Water, forest issues require citizens’ attention | AspenTimes.com
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Water, forest issues require citizens’ attention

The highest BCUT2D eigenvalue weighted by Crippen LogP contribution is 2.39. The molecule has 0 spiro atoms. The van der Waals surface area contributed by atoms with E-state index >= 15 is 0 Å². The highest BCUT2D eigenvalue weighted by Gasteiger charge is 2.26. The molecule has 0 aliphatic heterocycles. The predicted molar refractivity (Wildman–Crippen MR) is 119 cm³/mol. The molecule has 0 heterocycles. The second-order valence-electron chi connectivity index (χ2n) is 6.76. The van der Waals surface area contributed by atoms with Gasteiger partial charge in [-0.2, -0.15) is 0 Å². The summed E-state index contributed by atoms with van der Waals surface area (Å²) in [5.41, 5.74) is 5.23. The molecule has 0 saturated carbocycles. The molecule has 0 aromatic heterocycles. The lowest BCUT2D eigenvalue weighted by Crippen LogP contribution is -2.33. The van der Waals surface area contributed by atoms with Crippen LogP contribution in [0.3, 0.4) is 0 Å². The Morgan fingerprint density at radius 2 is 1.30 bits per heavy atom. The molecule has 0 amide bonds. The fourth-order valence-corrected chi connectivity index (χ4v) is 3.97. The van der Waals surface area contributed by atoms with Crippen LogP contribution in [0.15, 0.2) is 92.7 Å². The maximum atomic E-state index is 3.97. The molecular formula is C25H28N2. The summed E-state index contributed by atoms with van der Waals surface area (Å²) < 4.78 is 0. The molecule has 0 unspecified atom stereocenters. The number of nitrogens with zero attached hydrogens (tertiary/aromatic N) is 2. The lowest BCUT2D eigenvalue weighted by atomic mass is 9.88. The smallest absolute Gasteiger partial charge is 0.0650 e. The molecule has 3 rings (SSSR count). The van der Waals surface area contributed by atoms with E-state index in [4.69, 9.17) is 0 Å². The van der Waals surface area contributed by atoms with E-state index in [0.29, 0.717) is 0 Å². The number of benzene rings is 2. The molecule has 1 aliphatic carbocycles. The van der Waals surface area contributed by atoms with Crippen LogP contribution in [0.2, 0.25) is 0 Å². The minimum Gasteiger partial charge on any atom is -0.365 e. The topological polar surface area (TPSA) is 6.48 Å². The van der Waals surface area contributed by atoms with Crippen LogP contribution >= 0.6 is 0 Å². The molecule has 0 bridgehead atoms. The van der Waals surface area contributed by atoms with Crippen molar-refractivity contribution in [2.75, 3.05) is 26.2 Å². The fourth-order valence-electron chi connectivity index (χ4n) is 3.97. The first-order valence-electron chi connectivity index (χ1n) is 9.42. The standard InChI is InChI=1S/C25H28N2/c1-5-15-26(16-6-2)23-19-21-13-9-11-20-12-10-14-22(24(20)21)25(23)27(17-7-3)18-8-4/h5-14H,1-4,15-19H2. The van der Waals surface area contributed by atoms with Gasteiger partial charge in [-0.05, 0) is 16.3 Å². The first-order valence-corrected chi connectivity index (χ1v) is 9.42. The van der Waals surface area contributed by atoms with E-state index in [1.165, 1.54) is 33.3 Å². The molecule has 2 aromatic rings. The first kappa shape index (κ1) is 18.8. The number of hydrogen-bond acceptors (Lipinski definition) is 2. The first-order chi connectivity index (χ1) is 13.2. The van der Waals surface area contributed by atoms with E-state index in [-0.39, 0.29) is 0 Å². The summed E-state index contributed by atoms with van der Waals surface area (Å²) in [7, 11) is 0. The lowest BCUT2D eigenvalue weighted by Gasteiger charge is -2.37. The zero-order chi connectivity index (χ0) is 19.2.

Residents of the Roaring Fork Valley would serve themselves and their communities well by paying attention to two important issues working their way through our state government – one involving water rights and the other forest management.The water rights issue is a compromise on recreational water rights that state Rep. Kathleen Curry, D-Gunnison, and state Sen. Jack Taylor, R-Steamboat Springs, are working out.In 2001, the state Legislature passed a law that allows communities to own the water rights necesary to support activities like kayaking and rafting in rivers that pass through those communities. The law has spawned a number of lawsuits, in some instances raising the cost of building whitewater kayak parks by hundreds of thousands of dollars.The compromise would place certain limits on recreational organizations and agriculture interests but hopefully will amend the law in a way that keeps disputes from turning ugly, the way one did recently in Gunnison. Efforts to build a whitewater park there ended up costing both supporters and opponents more than $500,000 in legal fees, according to published reports.Agriculture and recreation are important sectors of the economies of Glenwood Springs and Carbondale. People with an interest in the outcome should call Curry and Taylor, and let them know what they think.The other issue involves roadless areas in Colorado’s national forests.Hunting and fishing groups, including Trout Unlimited, have joined traditional environmental groups in the effort to keep approximately 4.4 million acres of pristine forest free of roads. Off-road-vehicle users have joined logging and ranching interests in urging the task force to recommend that the forests be opened up for further development.The Legislature and Gov. Bill Owens appointed a task force last year after President Bush opened 58.5 million acres of protected public lands to potential development. It will make recommendations to the governor, who then is empowered to petition the federal government to preserve some or all of the state’s roadless areas.Given the importance of hunting and fishing to our region’s economy, it’s critical that residents here speak their minds. Owens, Taylor and Curry are as good a place as any to start.Owens’ office: (303) 866-2471. Taylor’s phone numbers are (303) 866-5292 and (970) 879-3600.And Curry can be reached at (303) 866-2945 or (970) 209-5537.


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